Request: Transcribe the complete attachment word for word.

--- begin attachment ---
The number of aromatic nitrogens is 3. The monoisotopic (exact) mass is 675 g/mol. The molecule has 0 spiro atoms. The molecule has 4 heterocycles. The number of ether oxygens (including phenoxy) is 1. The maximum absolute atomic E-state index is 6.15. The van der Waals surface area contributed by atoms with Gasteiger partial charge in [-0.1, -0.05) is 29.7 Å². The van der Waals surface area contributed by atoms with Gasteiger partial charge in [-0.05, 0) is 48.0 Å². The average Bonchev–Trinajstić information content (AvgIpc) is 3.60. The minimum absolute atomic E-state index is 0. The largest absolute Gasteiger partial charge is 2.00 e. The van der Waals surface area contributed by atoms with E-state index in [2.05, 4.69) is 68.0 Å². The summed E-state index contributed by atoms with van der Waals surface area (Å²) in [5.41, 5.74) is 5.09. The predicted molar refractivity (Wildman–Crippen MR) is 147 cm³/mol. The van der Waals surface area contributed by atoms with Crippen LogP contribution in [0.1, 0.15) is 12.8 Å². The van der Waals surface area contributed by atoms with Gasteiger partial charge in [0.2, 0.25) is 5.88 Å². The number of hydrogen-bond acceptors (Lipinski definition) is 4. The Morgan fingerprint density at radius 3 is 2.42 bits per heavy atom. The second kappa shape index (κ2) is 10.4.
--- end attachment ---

The number of aromatic nitrogens is 3. The monoisotopic (exact) mass is 675 g/mol. The molecule has 0 spiro atoms. The molecule has 4 heterocycles. The number of ether oxygens (including phenoxy) is 1. The maximum absolute atomic E-state index is 6.15. The van der Waals surface area contributed by atoms with Gasteiger partial charge in [-0.1, -0.05) is 29.7 Å². The van der Waals surface area contributed by atoms with Gasteiger partial charge in [-0.05, 0) is 48.0 Å². The average Bonchev–Trinajstić information content (AvgIpc) is 3.60. The minimum absolute atomic E-state index is 0. The largest absolute Gasteiger partial charge is 2.00 e. The van der Waals surface area contributed by atoms with E-state index in [2.05, 4.69) is 68.0 Å². The summed E-state index contributed by atoms with van der Waals surface area (Å²) in [5.41, 5.74) is 5.09. The predicted molar refractivity (Wildman–Crippen MR) is 147 cm³/mol. The van der Waals surface area contributed by atoms with Crippen LogP contribution in [0.1, 0.15) is 12.8 Å². The van der Waals surface area contributed by atoms with Gasteiger partial charge in [0.2, 0.25) is 5.88 Å². The number of hydrogen-bond acceptors (Lipinski definition) is 4. The Morgan fingerprint density at radius 3 is 2.42 bits per heavy atom. The second kappa shape index (κ2) is 10.4.